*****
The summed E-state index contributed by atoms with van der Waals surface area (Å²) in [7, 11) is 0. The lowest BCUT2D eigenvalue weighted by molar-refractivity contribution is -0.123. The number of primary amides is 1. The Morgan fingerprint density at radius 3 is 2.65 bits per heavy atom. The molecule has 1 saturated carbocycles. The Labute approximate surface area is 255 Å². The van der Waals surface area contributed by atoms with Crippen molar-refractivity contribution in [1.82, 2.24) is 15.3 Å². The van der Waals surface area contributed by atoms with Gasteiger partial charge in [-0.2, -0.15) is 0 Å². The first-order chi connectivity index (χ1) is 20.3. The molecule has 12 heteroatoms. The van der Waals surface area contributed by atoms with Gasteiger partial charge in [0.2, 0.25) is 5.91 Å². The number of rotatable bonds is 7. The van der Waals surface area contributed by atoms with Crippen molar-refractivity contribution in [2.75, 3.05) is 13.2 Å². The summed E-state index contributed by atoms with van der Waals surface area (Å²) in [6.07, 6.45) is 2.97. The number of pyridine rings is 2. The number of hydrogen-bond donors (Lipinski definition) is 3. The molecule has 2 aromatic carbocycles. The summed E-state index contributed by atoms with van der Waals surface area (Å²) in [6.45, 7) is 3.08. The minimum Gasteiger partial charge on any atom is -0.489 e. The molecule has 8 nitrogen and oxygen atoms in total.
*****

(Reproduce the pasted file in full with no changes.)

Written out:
The summed E-state index contributed by atoms with van der Waals surface area (Å²) in [7, 11) is 0. The lowest BCUT2D eigenvalue weighted by molar-refractivity contribution is -0.123. The number of primary amides is 1. The Morgan fingerprint density at radius 3 is 2.65 bits per heavy atom. The molecule has 1 saturated carbocycles. The Labute approximate surface area is 255 Å². The van der Waals surface area contributed by atoms with Crippen molar-refractivity contribution in [1.82, 2.24) is 15.3 Å². The van der Waals surface area contributed by atoms with Gasteiger partial charge in [-0.2, -0.15) is 0 Å². The first-order chi connectivity index (χ1) is 20.3. The molecule has 12 heteroatoms. The van der Waals surface area contributed by atoms with Gasteiger partial charge in [0.2, 0.25) is 5.91 Å². The number of rotatable bonds is 7. The van der Waals surface area contributed by atoms with Crippen molar-refractivity contribution in [2.75, 3.05) is 13.2 Å². The summed E-state index contributed by atoms with van der Waals surface area (Å²) in [6.07, 6.45) is 2.97. The number of pyridine rings is 2. The number of hydrogen-bond donors (Lipinski definition) is 3. The molecule has 2 aromatic carbocycles. The summed E-state index contributed by atoms with van der Waals surface area (Å²) in [6.45, 7) is 3.08. The minimum Gasteiger partial charge on any atom is -0.489 e. The molecule has 8 nitrogen and oxygen atoms in total.